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The cost of living it up.

What Richard Nixon considered perhaps his biggest presidential mistake was hatched in a high stakes game of political chicken. And it had nothing to do with Watergate.

It was 1972, and Congress was poised to pass the fourth increase in Social Security benefits in five years. The first three had totaled over 40 percent, well outdistancing the cumulative 27 percent inflation rate. But the economy was strong, and it was an election year. Nixon signaled to Congress that he was willing to sign a 5 percent increase--but no more.

The Democratic-controlled Congress was moving towards a 10 percent increase, apparently believing Nixon would veto the bill and take the heat at the polls. Then, according to Eugene McCarthy, who had just left the Senate but was still in contact with his colleagues at the time, word got to Congress that Nixon would call their bluff and sign the bill.

Wilbur Mills, chairman of the House Ways and Means Committee, wasn't about to let him off that easily. Mills, a powerful Democrat in a highly partisan arena, was also a presidential candidate. He saw a golden opportunity: In one fell swoop, he could curry favor with the senior citizen vote and hold Nixon's feet to the fire. He pushed a 20 percent increase onto the bill extending the federal debt ceiling and effectively dared Nixon to veto it.

But Nixon didn't blink--he signed the bill and made sure he got his share of the credit for the fattened benefit checks. As expensive as the 20 percent raise was, though, the fiscal damage had just begun. Because attached to that bill was a provision that permanently indexed Social Security benefits to the Consumer Price Index (CPI), ensuring annual benefit increases and making future appropriation games unnecessary. Good-bye political chicken. Hello COLAs.

At the time, the annual Cost of Living Adjustments had broad bipartisan support. Federal civil service and military pensions had been indexed to the CPI in the early sixties, and many lawmakers saw COLAs as a way to compensate for rising inflation huge election-year benefit increases. But neither Nixon nor anybody else anticipated the coming decade's severe oil shocks and double-digit infla tion. No one knew that Social Security benefit would virtually double after just eight COLAs and that the average beneficiary would, by 1981, be receiving annual checks worth more than hal of his final working wage, compared to only 38 percent in 1974. Nb one realized how badly the CPI overstated housing costs-especially for the elderly, who were more likely to have paid their mortgages--and how this would artificially inflate COLAs beyond any real increase in the cost of living.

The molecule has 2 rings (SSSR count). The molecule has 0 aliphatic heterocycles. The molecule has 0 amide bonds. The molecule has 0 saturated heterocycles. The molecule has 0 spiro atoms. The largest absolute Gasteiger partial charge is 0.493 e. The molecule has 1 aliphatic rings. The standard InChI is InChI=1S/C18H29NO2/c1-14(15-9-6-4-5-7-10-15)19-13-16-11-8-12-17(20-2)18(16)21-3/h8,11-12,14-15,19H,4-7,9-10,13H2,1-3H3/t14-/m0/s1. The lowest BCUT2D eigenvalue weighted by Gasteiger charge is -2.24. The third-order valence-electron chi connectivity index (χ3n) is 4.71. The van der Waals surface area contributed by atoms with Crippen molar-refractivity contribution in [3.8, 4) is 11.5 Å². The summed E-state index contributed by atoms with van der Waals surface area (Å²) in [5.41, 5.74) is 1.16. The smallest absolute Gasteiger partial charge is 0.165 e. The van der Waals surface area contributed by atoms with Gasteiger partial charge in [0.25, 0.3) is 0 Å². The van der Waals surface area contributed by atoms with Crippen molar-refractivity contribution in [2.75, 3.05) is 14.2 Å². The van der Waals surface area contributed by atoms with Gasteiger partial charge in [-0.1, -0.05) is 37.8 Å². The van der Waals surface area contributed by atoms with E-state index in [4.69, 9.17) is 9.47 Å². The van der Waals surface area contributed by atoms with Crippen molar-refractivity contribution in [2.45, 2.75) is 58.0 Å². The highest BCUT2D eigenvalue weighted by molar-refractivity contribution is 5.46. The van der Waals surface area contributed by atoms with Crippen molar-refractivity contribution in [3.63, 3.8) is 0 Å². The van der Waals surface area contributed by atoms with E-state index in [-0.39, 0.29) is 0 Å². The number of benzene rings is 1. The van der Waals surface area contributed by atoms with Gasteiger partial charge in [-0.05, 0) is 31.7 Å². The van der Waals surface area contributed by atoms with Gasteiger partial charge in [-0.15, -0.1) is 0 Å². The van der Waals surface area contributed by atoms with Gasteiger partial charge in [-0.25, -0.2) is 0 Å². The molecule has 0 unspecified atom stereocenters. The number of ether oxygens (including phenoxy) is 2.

Further, no one foresaw just how much federal retirement benefits would outpace wages in the coming decade's unprecedented combination of economic stagnation and raging inflation. In 1972, federal officials were confident that a growing economy would easily cover the cost of CO LAs. Wages, they predicted, would continue to grow by 56 percent every two decades. However, over the next two decades, median earnings fell by about 15 percent. Meanwhile, inflation soared into the double digits--and Social Security bene fits rose as well, point by point, with the Consumer Price Index. Between 1970 and 1982, average Social Security benefits rose 37 percent in real terms. The elderly saw their real median household income increase -28.4 percent between 1973 and 1991. Meanwhile the median household income for those between 25 and 34 dropped almost 10 percent. Welcome to the modem era.

As the Social Security system became more and more expensive--even requiring emergency congressional reprieves in 1977 and 1983 --Nixon, the last president to sign a balanced budget, regretted that COLAs made it so much harder for any successor to do the same. It was, he told the Concord Coalition's Peter G. Peterson, his "most serious economic and fiscal mistake."

But Social Security wasn't the only program to balloon during the decade of stagflation. Federal civil service and military pensions have doubled as a percentage of federal spending since 1970. At an annual cost of $65 billion, they are now the nation's fourth largest entitlement, after Social Security, Medicare, and Medicaid. It is estimated that one-half of current federal pension costs are due to COLAs, and that hundreds of thousands of federal retirees actually receive more money in retirement than they did while working.

The Wasteland

With the CPI at 2.6 percent--continuing a decade-long trend of low inflation--one might wonder, what's the problem with COLAs now? Simple. They're wasteful and unfair. Unfair because Cost of Living Adjustments insulate certain groups (those who get them) from the effects of inflation, while leaving others (those who don't) to bear its brunt. For instance, federal retirees are virtually the only Americans to get full COLAs as a part of their pension plans. Only 5 percent of private plans provide annual adjustments for inflation, and very few of those plans provide full COLAs. In fact, two-thirds of all workers don't even get pensions. In terms of total household income, federal retirees tower above the rest of America. The average income for households age 65 and over was $24,424 in 1991. The average income for federal retirees' households was about twice that: $52,248 for military retirees; $45,912 for retired civil servants.